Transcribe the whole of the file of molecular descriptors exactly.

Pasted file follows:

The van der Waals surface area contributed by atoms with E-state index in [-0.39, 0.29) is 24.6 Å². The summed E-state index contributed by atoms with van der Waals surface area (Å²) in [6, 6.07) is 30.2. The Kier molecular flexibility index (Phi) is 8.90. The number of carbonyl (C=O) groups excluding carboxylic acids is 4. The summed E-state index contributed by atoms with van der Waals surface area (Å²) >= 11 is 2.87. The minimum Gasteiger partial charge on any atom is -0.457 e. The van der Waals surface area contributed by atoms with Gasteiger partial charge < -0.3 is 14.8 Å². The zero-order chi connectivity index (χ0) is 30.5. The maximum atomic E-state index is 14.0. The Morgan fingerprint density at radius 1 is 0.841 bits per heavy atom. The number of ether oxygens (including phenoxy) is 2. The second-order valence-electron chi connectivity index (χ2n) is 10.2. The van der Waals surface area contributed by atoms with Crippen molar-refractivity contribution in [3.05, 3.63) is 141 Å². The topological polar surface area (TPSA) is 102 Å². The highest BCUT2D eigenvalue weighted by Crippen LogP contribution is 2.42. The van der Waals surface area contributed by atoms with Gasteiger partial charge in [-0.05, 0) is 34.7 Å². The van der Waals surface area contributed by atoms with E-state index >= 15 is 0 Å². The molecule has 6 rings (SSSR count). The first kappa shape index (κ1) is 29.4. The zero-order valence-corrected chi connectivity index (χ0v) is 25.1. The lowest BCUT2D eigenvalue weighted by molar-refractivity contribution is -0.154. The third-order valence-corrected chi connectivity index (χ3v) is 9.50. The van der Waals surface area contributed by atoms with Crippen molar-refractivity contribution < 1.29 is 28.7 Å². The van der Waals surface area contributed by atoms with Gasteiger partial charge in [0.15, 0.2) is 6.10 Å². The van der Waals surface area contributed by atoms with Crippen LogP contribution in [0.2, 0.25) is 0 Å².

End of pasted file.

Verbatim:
The van der Waals surface area contributed by atoms with E-state index in [-0.39, 0.29) is 24.6 Å². The summed E-state index contributed by atoms with van der Waals surface area (Å²) in [6, 6.07) is 30.2. The Kier molecular flexibility index (Phi) is 8.90. The number of carbonyl (C=O) groups excluding carboxylic acids is 4. The summed E-state index contributed by atoms with van der Waals surface area (Å²) >= 11 is 2.87. The minimum Gasteiger partial charge on any atom is -0.457 e. The van der Waals surface area contributed by atoms with Gasteiger partial charge < -0.3 is 14.8 Å². The zero-order chi connectivity index (χ0) is 30.5. The maximum atomic E-state index is 14.0. The Morgan fingerprint density at radius 1 is 0.841 bits per heavy atom. The number of ether oxygens (including phenoxy) is 2. The second-order valence-electron chi connectivity index (χ2n) is 10.2. The van der Waals surface area contributed by atoms with Crippen molar-refractivity contribution in [3.05, 3.63) is 141 Å². The topological polar surface area (TPSA) is 102 Å². The highest BCUT2D eigenvalue weighted by Crippen LogP contribution is 2.42. The van der Waals surface area contributed by atoms with Gasteiger partial charge in [-0.05, 0) is 34.7 Å². The van der Waals surface area contributed by atoms with E-state index >= 15 is 0 Å². The molecule has 6 rings (SSSR count). The first kappa shape index (κ1) is 29.4. The zero-order valence-corrected chi connectivity index (χ0v) is 25.1. The lowest BCUT2D eigenvalue weighted by molar-refractivity contribution is -0.154. The third-order valence-corrected chi connectivity index (χ3v) is 9.50. The van der Waals surface area contributed by atoms with Crippen molar-refractivity contribution < 1.29 is 28.7 Å². The van der Waals surface area contributed by atoms with Gasteiger partial charge in [0.15, 0.2) is 6.10 Å². The van der Waals surface area contributed by atoms with Crippen LogP contribution in [0.2, 0.25) is 0 Å².